^{1}

^{2}

Erosion around a submerged cylinder is a well-studied problem, and is of particular interest in bridge pier scour applications. Particles erode when lift and drag forces overcome a critical threshold. These forces are typically studied from above the water-riverbed interface and are related to geometry and surficial processes. The present study maps hyporheic pressure fluctuations as they are related to surface water velocity fluctuations. Relatively, high-pressure events in the subsurface promote a destabilizing force from within the riverbed and increase the potential for the mobilization of sediment. Differential pressure transducers were fitted within a vertical cylinder in a movable bed flume. The pressure ports were flush with the cylinder surface and below the water-sand interface. The three-orthogonal components of velocity were recorded synchronously with differential pressure measured over a 15 mm depth. As expected, results show decay in pressure fluctuations as a function of depth.

Many sediment transport problems are empirically approached using sediment transport equations with a large amount of uncertainty. One such problem is local scour around bridge piers. Local accelerations in river velocity increase the ability for a river to erode sediment. Bridge support structures at river crossings create local acceleration. Removing enough sediment from the river bottom near bridge piers or abutments can cause the bridge to become unstable, increasing the risk of failure. Over the last few decades, statistical and physical modeling dominated scour research with the goal of relating hydrodynamics, geometry and sediment data to scour depth. In practice, scour, as well as other sediment transport processes are estimated with empirical equations with functional forms dependent on surficial processes and geometry. The goals of this work are to measure patterns of pressure fluctuations below the sand-water interface in three positions around a cylinder (0, 45 and 90 degrees relative to the stream wise flow direction) and use it to describe how pressure fluctuations change with depth and modify an existing formula describing these fluctuations as a function of depth.

Understanding the intricacies of sediment transport and incipient motion requires knowledge of forces applied to individual particles. Multiple studies exist measuring pressures in the interstices of gravel and relate it to sediment transport [

The focus of the investigation is two-fold: first, use the synchronous measurement of velocity and the hyporheic pressure field around a vertical cylinder to adapt existing pressure fluctuation decay equations. The modified equation is for applications in unimodal sediment where a circular hydraulic structure is present. Second, describe and compare the distribution of hyporheic pressure fluctuation at three radial locations around the cylinder.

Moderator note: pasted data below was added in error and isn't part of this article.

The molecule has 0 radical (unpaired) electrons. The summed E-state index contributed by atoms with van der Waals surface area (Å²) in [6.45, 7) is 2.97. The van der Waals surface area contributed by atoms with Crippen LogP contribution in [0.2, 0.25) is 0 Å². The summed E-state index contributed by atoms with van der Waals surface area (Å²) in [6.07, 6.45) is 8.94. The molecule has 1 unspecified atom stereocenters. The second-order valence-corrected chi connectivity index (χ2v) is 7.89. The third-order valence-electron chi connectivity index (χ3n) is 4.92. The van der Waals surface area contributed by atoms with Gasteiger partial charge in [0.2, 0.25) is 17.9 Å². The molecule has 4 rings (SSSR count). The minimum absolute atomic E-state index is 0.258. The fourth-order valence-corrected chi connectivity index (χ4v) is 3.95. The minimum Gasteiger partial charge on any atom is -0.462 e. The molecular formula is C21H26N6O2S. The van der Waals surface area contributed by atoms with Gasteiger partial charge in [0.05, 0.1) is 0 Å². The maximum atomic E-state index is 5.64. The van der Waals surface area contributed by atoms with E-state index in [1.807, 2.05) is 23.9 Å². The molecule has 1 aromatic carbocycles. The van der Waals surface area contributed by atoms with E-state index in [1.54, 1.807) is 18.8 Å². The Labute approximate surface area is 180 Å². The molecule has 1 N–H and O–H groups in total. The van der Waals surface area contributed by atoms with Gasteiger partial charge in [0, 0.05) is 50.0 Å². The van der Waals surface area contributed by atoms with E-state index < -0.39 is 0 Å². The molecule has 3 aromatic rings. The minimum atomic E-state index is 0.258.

Under favorable conditions, subsurface pressure fields reduce the apparent weight on individual particles, destabilizing and mobilizing the bed. This occurs when localized zones of high-pressure fluctuation develop in a relatively deep stratum while a localized zone of low-pressure fluctuation appears in a more elevated stratum [

The present experimental design positions the pressure sensors inside the cylinder and below the water-sand interface, eliminating the disturbance of flow around the cylinder. Since flow around a cylinder is already well studied, theoretical results and previous experiments are used to help validate this work.

The experimental portion of the project comprised nine experimental runs to capture sub-surface pressure fluctuations around a vertical cylinder. Experiments gathered data at three radial locations around the cylinder. The pressure ports on the cylinder were aligned at 0-degrees, 45-degrees and 90-degrees relative to the longitudinal centerline of the flume. Three trials were conducted for each alignment. The cylinder was placed approximately 7 meters from the head of the flume. Synchronous near-bed velocities and subsurface pore-water pressure measurements were recorded at three different elevations on the cylinder at each sampling location, radially spaced at 0, 45, and 90-degrees from the stream wise orientation as shown in